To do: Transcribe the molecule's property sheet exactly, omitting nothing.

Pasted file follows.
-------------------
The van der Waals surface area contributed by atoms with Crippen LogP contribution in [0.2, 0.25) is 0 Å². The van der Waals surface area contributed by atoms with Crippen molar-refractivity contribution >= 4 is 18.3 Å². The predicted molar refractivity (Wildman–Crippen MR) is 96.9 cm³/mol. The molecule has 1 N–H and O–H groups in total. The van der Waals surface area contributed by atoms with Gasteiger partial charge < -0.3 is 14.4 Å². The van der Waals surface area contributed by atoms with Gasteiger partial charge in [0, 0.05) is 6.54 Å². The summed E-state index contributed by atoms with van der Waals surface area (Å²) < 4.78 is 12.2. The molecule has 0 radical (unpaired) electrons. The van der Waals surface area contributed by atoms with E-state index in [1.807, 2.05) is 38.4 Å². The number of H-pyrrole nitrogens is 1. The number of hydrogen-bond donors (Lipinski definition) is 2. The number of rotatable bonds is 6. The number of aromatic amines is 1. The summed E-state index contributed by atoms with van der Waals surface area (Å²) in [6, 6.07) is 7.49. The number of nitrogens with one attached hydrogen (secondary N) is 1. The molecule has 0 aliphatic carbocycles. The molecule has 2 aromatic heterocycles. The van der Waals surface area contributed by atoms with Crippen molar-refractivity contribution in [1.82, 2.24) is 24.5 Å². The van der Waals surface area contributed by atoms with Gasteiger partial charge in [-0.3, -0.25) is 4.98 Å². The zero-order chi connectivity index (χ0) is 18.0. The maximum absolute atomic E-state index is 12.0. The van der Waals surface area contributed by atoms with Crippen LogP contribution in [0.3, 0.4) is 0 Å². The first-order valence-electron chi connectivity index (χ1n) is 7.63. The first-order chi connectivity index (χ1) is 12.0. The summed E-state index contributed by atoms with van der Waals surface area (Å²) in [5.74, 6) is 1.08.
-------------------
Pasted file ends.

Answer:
The van der Waals surface area contributed by atoms with Crippen LogP contribution in [0.2, 0.25) is 0 Å². The van der Waals surface area contributed by atoms with Crippen molar-refractivity contribution >= 4 is 18.3 Å². The predicted molar refractivity (Wildman–Crippen MR) is 96.9 cm³/mol. The molecule has 1 N–H and O–H groups in total. The van der Waals surface area contributed by atoms with Gasteiger partial charge < -0.3 is 14.4 Å². The van der Waals surface area contributed by atoms with Gasteiger partial charge in [0, 0.05) is 6.54 Å². The summed E-state index contributed by atoms with van der Waals surface area (Å²) < 4.78 is 12.2. The molecule has 0 radical (unpaired) electrons. The van der Waals surface area contributed by atoms with E-state index in [1.807, 2.05) is 38.4 Å². The number of H-pyrrole nitrogens is 1. The number of hydrogen-bond donors (Lipinski definition) is 2. The number of rotatable bonds is 6. The number of aromatic amines is 1. The summed E-state index contributed by atoms with van der Waals surface area (Å²) in [6, 6.07) is 7.49. The number of nitrogens with one attached hydrogen (secondary N) is 1. The molecule has 0 aliphatic carbocycles. The molecule has 2 aromatic heterocycles. The van der Waals surface area contributed by atoms with Crippen molar-refractivity contribution in [1.82, 2.24) is 24.5 Å². The van der Waals surface area contributed by atoms with Gasteiger partial charge in [-0.3, -0.25) is 4.98 Å². The zero-order chi connectivity index (χ0) is 18.0. The maximum absolute atomic E-state index is 12.0. The van der Waals surface area contributed by atoms with Crippen LogP contribution in [0.3, 0.4) is 0 Å². The first-order valence-electron chi connectivity index (χ1n) is 7.63. The first-order chi connectivity index (χ1) is 12.0. The summed E-state index contributed by atoms with van der Waals surface area (Å²) in [5.74, 6) is 1.08.